MONTANARO: Well, Trump hasn't been thrilled with how the communications staff has been operating, especially when it comes to leaks and the fact that there's so much information that's getting out beyond his control.

Scaramucci was on a bunch of Sunday shows and decided to make that a major topic. He had a little bit of a rougher time, but Scaramucci's a Trump guy. You know, Spicer never was quite the right fit. And now Scaramucci's going to have his work cut out for him.

INSKEEP: Different communications team, different face, but still the same president, and he is still his own chief communicator. Scaramucci said one thing over the weekend, noting that at 71, President Trump is not likely to change. And just yesterday, Trump was tweeting again, blaming Republicans for not protecting him. He's still going to be the chief spokesman for himself.

MARTIN: Going right to Twitter. OK, NPR's Domenico Montanaro. Thanks so much, Domenico.

MONTANARO: Thank you, Rachel.


MARTIN: The national debate over abortion is unfolding at an abortion clinic in Kentucky today.

INSKEEP: The clinic is the EMW Women's Surgical Center in Louisville. Groups opposed to abortion have been protesting there for days, and this week they hope to shut the place down. A judge has temporarily ordered some members of that group to stay out of a so-called buffer zone around the clinic. An abortion rights supporter with the ACLU said this buffer zone is critical.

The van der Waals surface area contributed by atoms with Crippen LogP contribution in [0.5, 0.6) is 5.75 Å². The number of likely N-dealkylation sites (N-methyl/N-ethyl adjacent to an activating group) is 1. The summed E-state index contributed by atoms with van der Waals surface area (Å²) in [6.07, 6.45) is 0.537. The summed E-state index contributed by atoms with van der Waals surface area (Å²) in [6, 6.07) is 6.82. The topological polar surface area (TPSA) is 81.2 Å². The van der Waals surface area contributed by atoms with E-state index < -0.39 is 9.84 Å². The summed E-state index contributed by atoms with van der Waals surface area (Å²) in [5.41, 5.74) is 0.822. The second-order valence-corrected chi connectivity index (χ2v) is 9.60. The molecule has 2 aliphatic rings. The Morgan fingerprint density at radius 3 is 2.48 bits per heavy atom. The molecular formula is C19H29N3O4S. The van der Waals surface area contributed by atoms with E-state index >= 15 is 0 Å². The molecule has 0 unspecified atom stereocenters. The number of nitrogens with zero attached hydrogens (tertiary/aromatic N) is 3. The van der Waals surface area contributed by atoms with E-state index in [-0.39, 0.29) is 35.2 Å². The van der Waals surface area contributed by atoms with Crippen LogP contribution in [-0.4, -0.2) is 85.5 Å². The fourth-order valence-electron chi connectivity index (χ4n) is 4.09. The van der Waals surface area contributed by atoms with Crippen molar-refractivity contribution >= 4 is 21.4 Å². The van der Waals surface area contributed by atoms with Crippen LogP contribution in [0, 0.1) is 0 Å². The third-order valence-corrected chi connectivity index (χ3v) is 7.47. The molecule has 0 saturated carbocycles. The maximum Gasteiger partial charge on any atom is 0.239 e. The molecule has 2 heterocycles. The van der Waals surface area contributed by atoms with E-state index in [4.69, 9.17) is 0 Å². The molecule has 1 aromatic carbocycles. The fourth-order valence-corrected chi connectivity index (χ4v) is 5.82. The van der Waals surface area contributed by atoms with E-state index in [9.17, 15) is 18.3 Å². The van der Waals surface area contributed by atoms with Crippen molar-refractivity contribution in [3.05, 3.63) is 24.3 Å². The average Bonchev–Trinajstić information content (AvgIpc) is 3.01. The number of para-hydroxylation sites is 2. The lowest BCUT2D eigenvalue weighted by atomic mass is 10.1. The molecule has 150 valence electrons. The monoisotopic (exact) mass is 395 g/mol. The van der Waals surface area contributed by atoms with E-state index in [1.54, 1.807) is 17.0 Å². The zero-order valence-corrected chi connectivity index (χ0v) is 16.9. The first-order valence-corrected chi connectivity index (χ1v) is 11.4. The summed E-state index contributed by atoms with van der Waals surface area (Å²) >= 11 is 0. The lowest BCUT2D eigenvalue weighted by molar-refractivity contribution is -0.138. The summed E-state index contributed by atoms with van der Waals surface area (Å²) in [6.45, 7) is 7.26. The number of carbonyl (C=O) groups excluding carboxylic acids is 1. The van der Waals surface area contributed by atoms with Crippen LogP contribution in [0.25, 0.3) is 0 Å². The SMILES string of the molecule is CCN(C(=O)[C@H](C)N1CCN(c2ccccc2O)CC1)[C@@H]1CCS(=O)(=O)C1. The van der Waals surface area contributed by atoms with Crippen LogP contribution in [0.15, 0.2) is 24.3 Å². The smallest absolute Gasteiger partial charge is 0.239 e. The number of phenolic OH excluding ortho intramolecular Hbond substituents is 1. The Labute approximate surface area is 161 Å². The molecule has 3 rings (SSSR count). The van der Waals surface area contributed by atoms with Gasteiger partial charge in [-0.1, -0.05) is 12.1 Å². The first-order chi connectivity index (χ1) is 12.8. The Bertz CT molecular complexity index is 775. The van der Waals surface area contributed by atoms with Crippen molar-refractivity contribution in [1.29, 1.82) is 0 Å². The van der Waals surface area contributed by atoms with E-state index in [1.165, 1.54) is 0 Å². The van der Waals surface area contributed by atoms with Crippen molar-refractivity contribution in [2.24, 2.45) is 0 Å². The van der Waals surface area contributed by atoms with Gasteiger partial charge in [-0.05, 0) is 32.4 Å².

UNIDENTIFIED WOMAN: Lower-level criminal activities are prosecuted. They don't tend to escalate into the kinds of arsons, bombings and murders that we've too often seen.

INSKEEP: And to be clear, the protests so far have been peaceful.

MARTIN: We're going to talk now with Lisa Gillespie. She is health and innovation reporter at member station WFPL in Louisville, Ky. Lisa, what can you tell us about the group that is doing the protesting?

LISA GILLESPIE, BYLINE: Sure, they're named Operation Save America. They used to be Operation Rescue. And they're a fundamentalist Christian group based out of Texas and North Carolina. And their main thing is having abortion basically be gone, you know. And they're focusing on closing down the EMW Women's Surgical Center in Louisville.

MARTIN: Have they had success before in getting clinics shut down?

GILLESPIE: No, they haven't. Although, you know, earlier this year Governor Matt Bevin met with their leaders, and Governor Bevin has talked about how he's unapologetically anti-abortion. And he has used some safety and health excuses to - to try to shut down some of these places. And he - there was a, you know, abortion clinic in Lexington, Ky., that shut down earlier, and the Planned Parenthood as well, in Louisville, is no longer open.

MARTIN: And so this is now, to be clear, the last place where - if a woman wants to get an abortion, this is the last place she can go in - in the state.

GILLESPIE: Right, yeah.

MARTIN: So what happens over the next couple of days? This group is - other protests have been happening, but this main fundamentalist Christian group is planning a conference and potentially other protests this week.

GILLESPIE: Right, yeah, that kicks off today. A week-long protest, and the biggest protest, is - is expected to happen outside the clinic on Saturday morning. OSA has about - over 450 people here. And this morning, there's going to be a hearing on a buffer zone that was put in place over the weekend.

MARTIN: Buffer zone - we should say, an area where protesters can't go in order to protect staff who might be going into the clinic.

GILLESPIE: Right, and they'll be talking about whether that will be temporary or permanent.


INSKEEP: It's a remarkable moment in history - isn't it? - where it seems like just about every major issue in this country is being contested all at once. And abortion is certainly one of them.